Containing a comprehensive PLOS Medicine review, plus 13 original PLOS ONE research articles, the collection authors recommend increasing program efficiency and by identifying and prioritizing those most at risk of acquiring HIV, matching supply with demand and focusing on quality at all levels.
Because of its proven effectiveness when studied in multiple randomized, controlled clinical trials, male circumcision could be used almost like a vaccine to help prevent HIV. Based on modelling studies published in PLOS Medicine in 2011, if 80% of men aged 15 to 49 in these countries underwent circumcision, about 3.4 million new HIV infections would be prevented and US$16.5 billion in averted HIV-related costs would be saved.
In the resource-poor countries involved in the VMMC campaign, these savings would go a long way in supporting other forms of health infrastructure, not to mention the millions of human lives saved.
Today, voluntary medical male circumcision is designed to be part of a comprehensive package for HIV/AIDS treatment — one that includes treatment and counselling, screening, condom promotion and health education.
Some countries in southern Africa show low rates of HIV testing, and enrollment in Antiretroviral Therapy (ART) treatment is even lower. In countries such as Lesotho and Zimbabwe, voluntary medical male circumcision services are seen as an effective strategy to attract men to HIV testing and counselling and link them to continuing care and treatment, since early diagnosis of HIV and treatment initiation at higher CD4 counts improves outcomes and reduces HIV transmission.
The Multiplied Benefits of VMMC for Men and Women
VMMC involves a one-time procedure and offers men life-long benefits, including greatly reducing their risk of acquiring HIV and many other sexually transmitted infections (STIs), such as herpes, syphilis and human papilloma virus (HPV). In addition, female partners of circumcised men also have benefits, including lower rates of cervical cancer (the leading cancer killer among African women) and bacterial vaginosis, a condition that has been associated with pre-term birth.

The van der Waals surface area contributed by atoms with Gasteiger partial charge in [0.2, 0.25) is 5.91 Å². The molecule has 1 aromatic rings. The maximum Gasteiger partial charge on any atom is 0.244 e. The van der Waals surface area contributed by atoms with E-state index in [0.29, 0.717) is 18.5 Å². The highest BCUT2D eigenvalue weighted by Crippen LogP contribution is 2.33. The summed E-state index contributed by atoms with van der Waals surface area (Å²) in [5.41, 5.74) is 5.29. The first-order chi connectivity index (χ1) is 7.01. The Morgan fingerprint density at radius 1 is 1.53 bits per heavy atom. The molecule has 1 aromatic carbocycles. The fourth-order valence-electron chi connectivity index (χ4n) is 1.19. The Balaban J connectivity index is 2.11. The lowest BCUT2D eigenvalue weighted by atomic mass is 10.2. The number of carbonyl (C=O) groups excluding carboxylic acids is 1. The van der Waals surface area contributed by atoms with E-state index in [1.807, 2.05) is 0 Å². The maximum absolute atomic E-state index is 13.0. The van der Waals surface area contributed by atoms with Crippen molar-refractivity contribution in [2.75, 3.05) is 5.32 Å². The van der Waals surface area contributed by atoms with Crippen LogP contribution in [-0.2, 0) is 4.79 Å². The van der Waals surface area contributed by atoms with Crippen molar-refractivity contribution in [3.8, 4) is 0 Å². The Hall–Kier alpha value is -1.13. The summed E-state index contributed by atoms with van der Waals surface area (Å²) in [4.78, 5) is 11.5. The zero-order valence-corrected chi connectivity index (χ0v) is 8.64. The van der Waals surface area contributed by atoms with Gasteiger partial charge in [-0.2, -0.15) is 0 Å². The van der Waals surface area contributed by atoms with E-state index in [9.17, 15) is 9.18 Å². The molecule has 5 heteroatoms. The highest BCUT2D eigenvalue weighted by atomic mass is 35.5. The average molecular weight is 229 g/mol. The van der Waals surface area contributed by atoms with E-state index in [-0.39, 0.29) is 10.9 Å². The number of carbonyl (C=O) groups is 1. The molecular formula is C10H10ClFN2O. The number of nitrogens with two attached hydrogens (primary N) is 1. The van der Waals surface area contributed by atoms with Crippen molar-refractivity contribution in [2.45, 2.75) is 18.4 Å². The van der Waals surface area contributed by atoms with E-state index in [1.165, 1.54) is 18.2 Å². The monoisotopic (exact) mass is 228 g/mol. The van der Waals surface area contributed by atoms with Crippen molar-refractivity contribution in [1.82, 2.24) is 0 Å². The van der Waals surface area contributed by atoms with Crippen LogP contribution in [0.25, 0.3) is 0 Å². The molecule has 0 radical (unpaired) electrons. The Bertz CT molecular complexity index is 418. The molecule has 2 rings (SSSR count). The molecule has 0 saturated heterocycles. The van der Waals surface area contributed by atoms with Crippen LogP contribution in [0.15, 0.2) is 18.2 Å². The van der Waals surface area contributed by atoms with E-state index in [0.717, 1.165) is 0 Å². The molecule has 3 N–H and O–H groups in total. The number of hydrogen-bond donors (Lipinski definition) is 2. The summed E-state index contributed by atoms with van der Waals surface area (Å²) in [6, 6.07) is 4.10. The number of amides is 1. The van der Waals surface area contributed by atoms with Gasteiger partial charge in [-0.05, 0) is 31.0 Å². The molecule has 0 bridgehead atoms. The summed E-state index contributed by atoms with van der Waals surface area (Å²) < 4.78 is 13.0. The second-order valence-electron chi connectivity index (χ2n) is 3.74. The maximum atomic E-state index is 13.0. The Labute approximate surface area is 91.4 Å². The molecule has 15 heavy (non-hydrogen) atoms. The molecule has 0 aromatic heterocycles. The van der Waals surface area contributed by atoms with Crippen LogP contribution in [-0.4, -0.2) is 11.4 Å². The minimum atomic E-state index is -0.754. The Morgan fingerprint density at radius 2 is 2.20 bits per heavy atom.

In some parts of Africa, men are lining up to be circumcised—over 2 million in 2013, bringing the total since 2007 to around 6 million. However, in certain countries, particularly among rural people and those over the age of 25, slow uptake of VMMC is a concern to local and international health agencies. Reflecting this on-the-ground reality, several papers in the collection probe the causes and potential solutions to the challenge of “demand creation.”
The importance of documenting lessons learned thus far in the VMMC program implementation was discussed by Emmanuel Njeuhmeli, Senior Biomedical Prevention Advisor at the US Agency for International Development and lead author of the collection, in an interview posted on the PLOS Speaking of Medicine blog:
“Scale-up of VMMC is critically important to reduce the future burden of HIV, particularly in high prevalence regions, such as Eastern and Southern Africa. HIV infections are happening every day among uncircumcised men in the region and this can easily be prevented. Each day that this proven prevention method is not brought to scale represents a missed opportunity to bring us closer to reaching an AIDS-free generation.”
We invite you to stay with us throughout the week to learn more. Also posting today is an in-depth interview with Emmanuel Njeuhmeli about the program he oversees in 14 countries — and how researchers documented its progress and remaining challenges in the new PLOS VMMC Collection.
Read other posts in this series:
Male Circumcision Part 3: Why Some Men are Resisting the Next Best Thing to an AIDS Vaccine
Male Circumcision Part 4: Public Health is a Noble Profession
Male Circumcision Part 5: Measuring Health Provider Burnout